why are cna's treated like they are stupid and replaceable?

  1. 0 it seems to me that CNA's, esp. in long term care, get treated as if they don't know how to do anything, are overworked, unappreciated, and underpaid. This one nurse about drives me up the wall. You come to her with a patient related concern and she'll look at me like I'm busy you take care of it. No I cannot hang another feeding, do a dressing change, or insert a catheter though I've been taught how. ( previous nurses training). She walks like a waddling duck. A lady accidently slipped and I was taking her to the toilet. It was an accident and I wish I fell, I felt that bad. My partner was busy at the moment and this nurse was RIGHT there! I asked her if she would mind helping me stand this lady up, she goes oh I thought so, so was going to help you!!! This is the type of nurse that would actually make a mess in the process of giving a pt their meds and say gosh that's the aides job to clean it up. I never ever expect the nurse to do my job for me but if they are in the same room and can't even help their own patients, there is something wrong with that. She doesn't like lifting either, I wonder how she passed her physical for nursing school. No other aide in sight, asked her one day to help transfer someone( would have either injured myself badly or dropped him) nurse sitting on her butt and " oh I guess so" with a sigh! The nurses are suppose to help!!! maybe as a cna I am biased and only see one side of it. Other nurses assist at times but she thinks she is too good to do anything else, but now I'm in nursing school and once I get out I hope I don't ever treat my help this way. Maybe I'm expecting to be treated with respect because I work very hard to care for my patients in skilled care, but we are always short staffed, and the fact that I have a college degree in nursing/ general studies, while I'm not a nurse in the eyes of the law I am a caregiver that continually nurtures each and every one of my patients, in a way when a patient hollers for the nurse they don't decipher between me and the LPN or RN. we are all nurses to them providing patient care.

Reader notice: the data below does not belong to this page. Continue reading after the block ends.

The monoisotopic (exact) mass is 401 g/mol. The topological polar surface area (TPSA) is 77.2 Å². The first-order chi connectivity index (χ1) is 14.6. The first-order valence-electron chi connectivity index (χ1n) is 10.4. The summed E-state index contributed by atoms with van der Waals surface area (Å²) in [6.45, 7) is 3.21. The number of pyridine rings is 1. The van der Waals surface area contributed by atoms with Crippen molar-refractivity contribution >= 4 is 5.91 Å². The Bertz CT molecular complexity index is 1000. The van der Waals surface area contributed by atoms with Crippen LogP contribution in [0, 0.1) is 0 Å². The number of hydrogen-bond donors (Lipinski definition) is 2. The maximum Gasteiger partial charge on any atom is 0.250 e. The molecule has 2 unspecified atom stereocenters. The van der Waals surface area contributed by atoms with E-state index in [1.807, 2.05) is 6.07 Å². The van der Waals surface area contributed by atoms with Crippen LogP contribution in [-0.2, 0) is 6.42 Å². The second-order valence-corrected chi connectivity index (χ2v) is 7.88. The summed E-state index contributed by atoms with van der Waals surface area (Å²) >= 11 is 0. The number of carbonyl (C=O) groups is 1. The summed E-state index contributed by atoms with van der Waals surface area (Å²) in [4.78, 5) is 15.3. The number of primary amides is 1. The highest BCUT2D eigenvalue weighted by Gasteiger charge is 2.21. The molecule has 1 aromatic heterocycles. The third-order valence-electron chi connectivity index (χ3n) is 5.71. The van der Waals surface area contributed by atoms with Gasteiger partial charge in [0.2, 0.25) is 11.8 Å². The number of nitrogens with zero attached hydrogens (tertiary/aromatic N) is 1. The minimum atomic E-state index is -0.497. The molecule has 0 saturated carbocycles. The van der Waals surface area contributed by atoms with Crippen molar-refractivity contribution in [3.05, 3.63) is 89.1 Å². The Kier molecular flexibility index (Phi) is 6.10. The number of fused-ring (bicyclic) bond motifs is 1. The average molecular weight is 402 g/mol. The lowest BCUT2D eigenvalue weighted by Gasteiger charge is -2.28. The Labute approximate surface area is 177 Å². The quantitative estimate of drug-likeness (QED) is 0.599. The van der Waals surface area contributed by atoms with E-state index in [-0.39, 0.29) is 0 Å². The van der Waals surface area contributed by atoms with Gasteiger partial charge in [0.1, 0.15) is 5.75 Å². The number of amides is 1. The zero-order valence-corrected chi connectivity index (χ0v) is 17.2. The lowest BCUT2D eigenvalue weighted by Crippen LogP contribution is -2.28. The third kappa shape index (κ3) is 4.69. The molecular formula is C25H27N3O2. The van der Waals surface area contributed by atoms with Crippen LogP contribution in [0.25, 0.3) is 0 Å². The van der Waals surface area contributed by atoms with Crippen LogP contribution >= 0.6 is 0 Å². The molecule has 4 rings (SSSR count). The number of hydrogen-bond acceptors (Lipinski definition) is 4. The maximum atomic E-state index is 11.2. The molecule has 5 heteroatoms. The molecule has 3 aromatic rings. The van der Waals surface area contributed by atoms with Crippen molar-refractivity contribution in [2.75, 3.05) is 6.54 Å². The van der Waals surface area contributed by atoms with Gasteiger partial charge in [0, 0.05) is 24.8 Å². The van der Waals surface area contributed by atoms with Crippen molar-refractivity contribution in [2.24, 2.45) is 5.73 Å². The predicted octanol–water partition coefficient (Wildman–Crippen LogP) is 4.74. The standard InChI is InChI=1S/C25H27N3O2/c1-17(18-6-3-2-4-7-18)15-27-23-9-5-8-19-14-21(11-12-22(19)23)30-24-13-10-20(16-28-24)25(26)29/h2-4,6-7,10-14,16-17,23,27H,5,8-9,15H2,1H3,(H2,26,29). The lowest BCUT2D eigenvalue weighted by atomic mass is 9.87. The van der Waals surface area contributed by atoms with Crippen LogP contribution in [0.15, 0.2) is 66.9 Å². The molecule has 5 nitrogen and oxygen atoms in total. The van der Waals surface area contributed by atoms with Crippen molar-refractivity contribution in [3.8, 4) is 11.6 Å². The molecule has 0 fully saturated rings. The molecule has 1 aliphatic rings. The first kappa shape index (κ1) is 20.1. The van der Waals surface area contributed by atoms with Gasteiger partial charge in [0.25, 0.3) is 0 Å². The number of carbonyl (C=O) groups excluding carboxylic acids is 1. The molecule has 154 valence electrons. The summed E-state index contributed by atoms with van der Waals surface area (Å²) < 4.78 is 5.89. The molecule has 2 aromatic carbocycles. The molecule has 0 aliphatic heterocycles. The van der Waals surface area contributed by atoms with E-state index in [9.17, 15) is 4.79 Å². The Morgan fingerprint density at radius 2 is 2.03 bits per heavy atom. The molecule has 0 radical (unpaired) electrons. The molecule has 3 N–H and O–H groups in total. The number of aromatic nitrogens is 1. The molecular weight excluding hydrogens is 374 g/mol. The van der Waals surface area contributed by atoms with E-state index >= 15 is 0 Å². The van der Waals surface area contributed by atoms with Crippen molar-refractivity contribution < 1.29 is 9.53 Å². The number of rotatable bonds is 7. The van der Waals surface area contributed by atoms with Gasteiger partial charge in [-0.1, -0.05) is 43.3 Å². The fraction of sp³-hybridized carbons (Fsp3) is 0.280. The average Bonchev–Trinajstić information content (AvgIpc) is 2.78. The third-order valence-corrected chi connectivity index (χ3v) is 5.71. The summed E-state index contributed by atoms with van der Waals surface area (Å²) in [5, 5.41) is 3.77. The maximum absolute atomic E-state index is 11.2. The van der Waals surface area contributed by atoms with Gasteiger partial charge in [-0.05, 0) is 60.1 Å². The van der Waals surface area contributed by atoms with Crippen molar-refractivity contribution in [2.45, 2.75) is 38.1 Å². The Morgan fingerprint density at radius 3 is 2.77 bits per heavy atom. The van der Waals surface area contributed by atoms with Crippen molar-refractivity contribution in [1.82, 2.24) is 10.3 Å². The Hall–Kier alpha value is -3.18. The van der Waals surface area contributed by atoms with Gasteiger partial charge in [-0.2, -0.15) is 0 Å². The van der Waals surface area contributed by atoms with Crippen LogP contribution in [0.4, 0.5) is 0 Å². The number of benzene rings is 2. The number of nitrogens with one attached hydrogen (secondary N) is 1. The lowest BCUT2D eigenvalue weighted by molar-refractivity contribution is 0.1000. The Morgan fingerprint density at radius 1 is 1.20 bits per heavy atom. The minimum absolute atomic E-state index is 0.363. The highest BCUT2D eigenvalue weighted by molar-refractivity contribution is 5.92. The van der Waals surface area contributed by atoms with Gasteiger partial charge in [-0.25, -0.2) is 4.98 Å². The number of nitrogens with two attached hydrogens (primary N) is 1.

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  3. Visit  Purple Princess profile page

    About Purple Princess

    32 Years Old; Joined Mar '04; Posts: 155; Likes: 2.

    150 Comments so far...

  4. Visit  Sgt_Chunk_Spelunker profile page
    0
    And the CNAs who work with me in both settings are worth their weight in gold! Without them, I couldn't do my job! I always help them if/when they need it. We are all part of the same job and we all have one goal in mind...effective and supportive resident care!
  5. Visit  lpnadmin profile page
    0
    I know exactly what you're talking about. I've seen plenty of nurses who feel they are above helping a CNA even when there is nothing else (charting, medpass, etc.) going on.